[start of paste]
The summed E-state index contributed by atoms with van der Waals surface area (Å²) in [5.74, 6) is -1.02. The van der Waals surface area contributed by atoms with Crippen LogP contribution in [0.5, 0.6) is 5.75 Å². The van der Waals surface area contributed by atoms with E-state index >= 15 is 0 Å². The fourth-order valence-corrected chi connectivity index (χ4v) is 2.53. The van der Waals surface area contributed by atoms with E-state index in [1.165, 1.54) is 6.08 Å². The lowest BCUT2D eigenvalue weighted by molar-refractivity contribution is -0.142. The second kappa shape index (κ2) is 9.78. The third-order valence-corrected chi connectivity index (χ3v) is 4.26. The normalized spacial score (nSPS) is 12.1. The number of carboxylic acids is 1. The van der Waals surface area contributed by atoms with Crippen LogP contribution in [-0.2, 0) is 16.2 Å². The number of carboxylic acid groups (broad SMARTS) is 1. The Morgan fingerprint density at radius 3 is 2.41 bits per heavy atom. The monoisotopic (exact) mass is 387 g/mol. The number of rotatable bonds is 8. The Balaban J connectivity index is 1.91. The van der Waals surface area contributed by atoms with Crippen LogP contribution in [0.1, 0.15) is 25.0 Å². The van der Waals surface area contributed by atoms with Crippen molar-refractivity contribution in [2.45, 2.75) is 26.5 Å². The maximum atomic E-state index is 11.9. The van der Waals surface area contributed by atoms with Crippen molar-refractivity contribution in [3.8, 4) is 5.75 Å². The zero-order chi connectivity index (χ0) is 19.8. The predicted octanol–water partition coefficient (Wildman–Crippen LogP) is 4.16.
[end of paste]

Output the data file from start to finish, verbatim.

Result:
The summed E-state index contributed by atoms with van der Waals surface area (Å²) in [5.74, 6) is -1.02. The van der Waals surface area contributed by atoms with Crippen LogP contribution in [0.5, 0.6) is 5.75 Å². The van der Waals surface area contributed by atoms with E-state index >= 15 is 0 Å². The fourth-order valence-corrected chi connectivity index (χ4v) is 2.53. The van der Waals surface area contributed by atoms with E-state index in [1.165, 1.54) is 6.08 Å². The lowest BCUT2D eigenvalue weighted by molar-refractivity contribution is -0.142. The second kappa shape index (κ2) is 9.78. The third-order valence-corrected chi connectivity index (χ3v) is 4.26. The normalized spacial score (nSPS) is 12.1. The number of carboxylic acids is 1. The van der Waals surface area contributed by atoms with Crippen LogP contribution in [-0.2, 0) is 16.2 Å². The number of carboxylic acid groups (broad SMARTS) is 1. The Morgan fingerprint density at radius 3 is 2.41 bits per heavy atom. The monoisotopic (exact) mass is 387 g/mol. The number of rotatable bonds is 8. The Balaban J connectivity index is 1.91. The van der Waals surface area contributed by atoms with Crippen LogP contribution in [0.1, 0.15) is 25.0 Å². The van der Waals surface area contributed by atoms with Crippen molar-refractivity contribution in [2.45, 2.75) is 26.5 Å². The maximum atomic E-state index is 11.9. The van der Waals surface area contributed by atoms with Crippen molar-refractivity contribution in [3.8, 4) is 5.75 Å². The zero-order chi connectivity index (χ0) is 19.8. The predicted octanol–water partition coefficient (Wildman–Crippen LogP) is 4.16.